I sit, in a mall in Jersey, watching three generations of women sharing in fundamental love and human experience. Grandma holds the bottle while baby drinks, and mom prepares the stroller. Dad is reading from an iPad. Surrounding us is Loft, Lord & Taylor, Macy’s, video kiosks, and wafting smells from the coffee bar just behind; I can’t help but think of the question posed by my religions teacher in college: What’s at stake here?
The overwhelming baseline is a pressure to stand out, to become the beheld, mark’d individual; and while this may define the undertone of American culture, beneath that is the deeper social urge to fit in, conform, and belong.
It’s this crossover that becomes most striking, as the little baby in the stroller starts tugging and playing with grandma’s Louis Vaton bag, toying with glee over the golden zipper chain, which then enters her mouth. There is a bridge there, between the desire to stand out, and the need to fit in: love.
When it comes down to it, love is likely the basis for most of our actions in general, and not necessarily a love of others, but of the self. Why else work for our food but to care for this physical body? Why else exercise and goto the doctor and “watch ourselves”? Rhetorical questions, debunked by the observation that life’s true meaning comes from our relationships with others, with what we contribute to, at least after the tender teen years of self-inflation and self-interested development we all must face. We care for ourselves and love ourselves so that we might find true fulfillment by loving others, and opening to receiving that love.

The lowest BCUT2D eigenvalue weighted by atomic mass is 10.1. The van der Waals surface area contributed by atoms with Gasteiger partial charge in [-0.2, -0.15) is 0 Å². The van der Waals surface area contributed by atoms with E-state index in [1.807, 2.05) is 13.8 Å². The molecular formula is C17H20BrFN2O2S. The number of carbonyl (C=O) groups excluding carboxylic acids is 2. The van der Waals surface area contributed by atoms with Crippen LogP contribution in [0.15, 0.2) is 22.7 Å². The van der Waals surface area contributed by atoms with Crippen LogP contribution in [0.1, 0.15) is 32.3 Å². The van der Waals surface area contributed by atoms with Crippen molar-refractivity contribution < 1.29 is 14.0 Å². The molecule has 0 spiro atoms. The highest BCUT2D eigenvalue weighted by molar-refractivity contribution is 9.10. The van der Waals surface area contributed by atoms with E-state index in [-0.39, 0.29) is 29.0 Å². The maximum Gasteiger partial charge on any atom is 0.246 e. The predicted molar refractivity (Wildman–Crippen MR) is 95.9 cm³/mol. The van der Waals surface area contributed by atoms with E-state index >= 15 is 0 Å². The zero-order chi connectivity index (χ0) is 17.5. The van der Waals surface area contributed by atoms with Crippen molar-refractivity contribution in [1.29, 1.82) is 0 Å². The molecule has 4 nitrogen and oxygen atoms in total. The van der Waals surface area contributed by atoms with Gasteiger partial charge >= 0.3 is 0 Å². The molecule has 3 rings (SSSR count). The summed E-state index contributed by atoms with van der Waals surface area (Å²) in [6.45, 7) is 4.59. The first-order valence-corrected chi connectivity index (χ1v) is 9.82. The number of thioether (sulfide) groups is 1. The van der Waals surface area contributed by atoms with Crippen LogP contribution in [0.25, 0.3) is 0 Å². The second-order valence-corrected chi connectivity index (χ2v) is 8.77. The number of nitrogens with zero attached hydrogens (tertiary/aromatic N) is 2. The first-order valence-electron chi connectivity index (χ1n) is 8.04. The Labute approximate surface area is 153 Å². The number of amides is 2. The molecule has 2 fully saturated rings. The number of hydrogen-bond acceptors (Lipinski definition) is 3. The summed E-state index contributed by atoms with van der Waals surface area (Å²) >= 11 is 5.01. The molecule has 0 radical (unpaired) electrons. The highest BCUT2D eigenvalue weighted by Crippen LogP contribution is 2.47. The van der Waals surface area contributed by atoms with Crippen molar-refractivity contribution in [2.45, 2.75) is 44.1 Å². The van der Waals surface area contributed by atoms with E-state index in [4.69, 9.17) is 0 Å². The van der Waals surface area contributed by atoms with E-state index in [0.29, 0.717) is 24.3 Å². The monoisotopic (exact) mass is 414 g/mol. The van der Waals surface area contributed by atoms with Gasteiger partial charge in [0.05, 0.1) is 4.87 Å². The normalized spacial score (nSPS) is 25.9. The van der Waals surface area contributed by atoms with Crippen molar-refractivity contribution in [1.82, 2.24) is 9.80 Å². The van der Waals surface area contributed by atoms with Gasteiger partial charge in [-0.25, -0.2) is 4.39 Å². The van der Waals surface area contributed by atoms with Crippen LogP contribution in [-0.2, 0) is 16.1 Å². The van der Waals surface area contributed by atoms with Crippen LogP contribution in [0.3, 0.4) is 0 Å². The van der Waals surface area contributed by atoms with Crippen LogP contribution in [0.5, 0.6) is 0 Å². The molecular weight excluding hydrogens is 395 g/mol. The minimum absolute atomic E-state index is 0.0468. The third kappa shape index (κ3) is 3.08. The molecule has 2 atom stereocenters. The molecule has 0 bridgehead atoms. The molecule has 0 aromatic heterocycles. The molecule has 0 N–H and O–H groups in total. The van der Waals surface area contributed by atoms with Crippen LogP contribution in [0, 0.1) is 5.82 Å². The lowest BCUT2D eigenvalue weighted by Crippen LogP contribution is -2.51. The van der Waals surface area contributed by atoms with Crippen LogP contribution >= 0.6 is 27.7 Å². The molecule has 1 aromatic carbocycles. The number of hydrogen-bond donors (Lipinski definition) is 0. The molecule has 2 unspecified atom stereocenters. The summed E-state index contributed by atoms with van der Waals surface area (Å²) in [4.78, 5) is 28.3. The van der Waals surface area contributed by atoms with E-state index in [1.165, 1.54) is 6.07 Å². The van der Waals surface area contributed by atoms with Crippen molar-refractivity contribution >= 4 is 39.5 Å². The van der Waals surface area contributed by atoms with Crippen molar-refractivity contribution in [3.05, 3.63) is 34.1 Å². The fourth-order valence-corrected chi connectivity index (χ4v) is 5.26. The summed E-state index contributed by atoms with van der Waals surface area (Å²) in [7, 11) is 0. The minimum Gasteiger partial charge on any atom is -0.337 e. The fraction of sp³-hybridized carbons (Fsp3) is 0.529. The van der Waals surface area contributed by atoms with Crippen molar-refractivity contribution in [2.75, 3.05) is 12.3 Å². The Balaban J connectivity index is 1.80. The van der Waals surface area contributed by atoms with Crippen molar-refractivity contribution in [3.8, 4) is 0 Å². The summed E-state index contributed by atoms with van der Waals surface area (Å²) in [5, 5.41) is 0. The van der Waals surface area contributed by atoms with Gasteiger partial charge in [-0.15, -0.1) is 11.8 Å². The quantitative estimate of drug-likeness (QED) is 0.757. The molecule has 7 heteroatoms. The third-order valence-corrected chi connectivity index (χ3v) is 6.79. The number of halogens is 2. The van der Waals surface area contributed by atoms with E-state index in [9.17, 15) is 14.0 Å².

This perspective can be psychologically analyzed and neutered, or viewed in the most poetic of ways. George Orwell, in 1984 identified the Party’s suppression of overt love and signs of interpersonal emotion as a form of thought control with a political goal: to redirect that underlying dissatisfaction towards an energy for war and work. “Of course” he writes, if people were satisfied with needs of food and companionship they would not need anything else, and not have the drive to always fight and suffer under imposed restrictions, which keep them knowing, from the gut, that there is something better to work towards.
It comes though to this question: Is “it” all about us, or the others around us? One possible answer is that it’s one and the same. Individualism is fundamentally a reflection (or counter-reflection) of the people and society around us. Without a doubt, true individuals stand out because of their willingness to take risks outside the box of culture; and, a third person perspective will hold the standout up to the crowd, and make relative the contrast.
We all know, in one way or another, what’s expected of us by our mother culture, and depending on our awareness, what’s expected of us in each and every shifting situation or context we’re in. This, is at it’s core, a kind of empathy. In closing, I offer the question: can acts of true individualism and true empathy, therefore be, one and the same?
Bound by love, I think so; do you?email print